Bordertown, South Australia
Main street in Bordertown
|Population||2,581 (2006 census)|
|LGA(s)||Tatiara District Council|
Bordertown is the commercial and administrative centre of the Tatiara District Council. Tatiara is the local Aboriginal word for "Good Country". Bordertown was established in 1852 when a direct route across the 90-mile desert was being planned for gold escorts from the Victorian goldfields to Adelaide. Police Inspector Alexander Tolmer was instructed to create a town as close as practical to the border. Tolmer was upset when the town was not named after him, but that was made up for by naming several sites around Bordertown after him, such as Tolmer Park and Tolmer Takeaway. Bordertown is also the birthplace of former Prime Minister of Australia, Bob Hawke.
Bordertown is the seat of the Tatiara District Council. It is in the state electoral district of MacKillop and the federal Division of Barker. It is the birthplace of former Prime Minister of Australia, Bob Hawke.
Bordertown is home to the historic Clayton Farm Heritage Museum. It is also famous for its white Kangaroos which have been bred for zoos and animal shelters around Australia. The lightning clock on the main street marks the site of the first electricity source.
Bordertown has a number of heritage-listed sites, including:
- Clayton Farm Road: Clayton Farm Complex 
- Hay Avenue: Bordertown railway station 
- Woolshed Street: Bordertown Institute 
The district's economy is based primarily on agriculture, with cereal crops and livestock farming. The largest single employer is the JBS meatworks abbatoir which processes up to 8000 animals per day and employs around 470 people. Almost two-thirds of the employees are migrants to Australia, including refugees and skilled migrants on 457 visas, from a total of at least 23 different home culture groups.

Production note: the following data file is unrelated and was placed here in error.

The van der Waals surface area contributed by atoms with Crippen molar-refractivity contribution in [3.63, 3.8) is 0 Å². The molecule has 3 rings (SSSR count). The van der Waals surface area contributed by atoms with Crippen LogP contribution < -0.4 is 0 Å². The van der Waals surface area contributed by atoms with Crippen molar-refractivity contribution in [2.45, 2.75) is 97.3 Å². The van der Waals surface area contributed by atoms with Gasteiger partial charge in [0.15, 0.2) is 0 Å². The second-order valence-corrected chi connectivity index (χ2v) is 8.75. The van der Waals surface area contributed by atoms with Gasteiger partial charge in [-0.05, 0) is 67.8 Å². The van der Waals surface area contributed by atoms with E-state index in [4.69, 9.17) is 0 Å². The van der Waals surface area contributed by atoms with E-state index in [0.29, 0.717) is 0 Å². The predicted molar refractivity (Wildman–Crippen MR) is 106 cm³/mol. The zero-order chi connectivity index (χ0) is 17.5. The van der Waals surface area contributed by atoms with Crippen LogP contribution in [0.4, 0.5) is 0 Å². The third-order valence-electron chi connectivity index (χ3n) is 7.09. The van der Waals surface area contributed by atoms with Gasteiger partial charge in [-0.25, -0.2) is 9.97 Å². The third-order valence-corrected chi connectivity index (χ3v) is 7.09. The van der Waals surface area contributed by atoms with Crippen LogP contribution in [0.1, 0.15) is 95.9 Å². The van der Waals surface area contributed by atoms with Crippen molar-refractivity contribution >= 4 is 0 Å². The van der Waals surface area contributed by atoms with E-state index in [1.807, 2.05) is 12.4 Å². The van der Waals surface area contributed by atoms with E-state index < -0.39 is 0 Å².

Bordertown is on the main routes by road and rail between Adelaide and Melbourne. There are several bus services daily towards each of Adelaide, Melbourne, and Mount Gambier. The Overland train stops twice a week each way. Most rail traffic is freight passing through, although the local grain silos are also served by rail. In 2012, the crossing loop at Bordertown railway station was lengthened to 1500m.
- Australian Bureau of Statistics (25 October 2007). "Bordertown (Urban Centre/Locality)". 2006 Census QuickStats. Retrieved 2008-06-01.
- From information signs in Bordertown
- "Clayton Farm Complex, including Dwelling, Shearing Shed, Hay Shed, Chaff Shed, Stables, Blacksmithy, Cottage and Workshop". South Australian Heritage Register. Department of Environment, Water and Natural Resources. Retrieved 5 June 2016.
- "Bordertown Railway Station". South Australian Heritage Register. Department of Environment, Water and Natural Resources. Retrieved 5 June 2016.
- "Bordertown Institute". South Australian Heritage Register. Department of Environment, Water and Natural Resources. Retrieved 5 June 2016.
- Mares, Peter (14 December 2016). "Every town is a Bordertown". Inside Story. Swinburne University of Technology. Retrieved 15 December 2016.
- "Bordertown". Australian Rail Maps. Retrieved 4 July 2014.
- "The Overland". Great Southern Railway. 20 July 2013. Retrieved 4 July 2014.
- "Archived copy". Archived from the original on 21 April 2013. Retrieved 2012-10-20.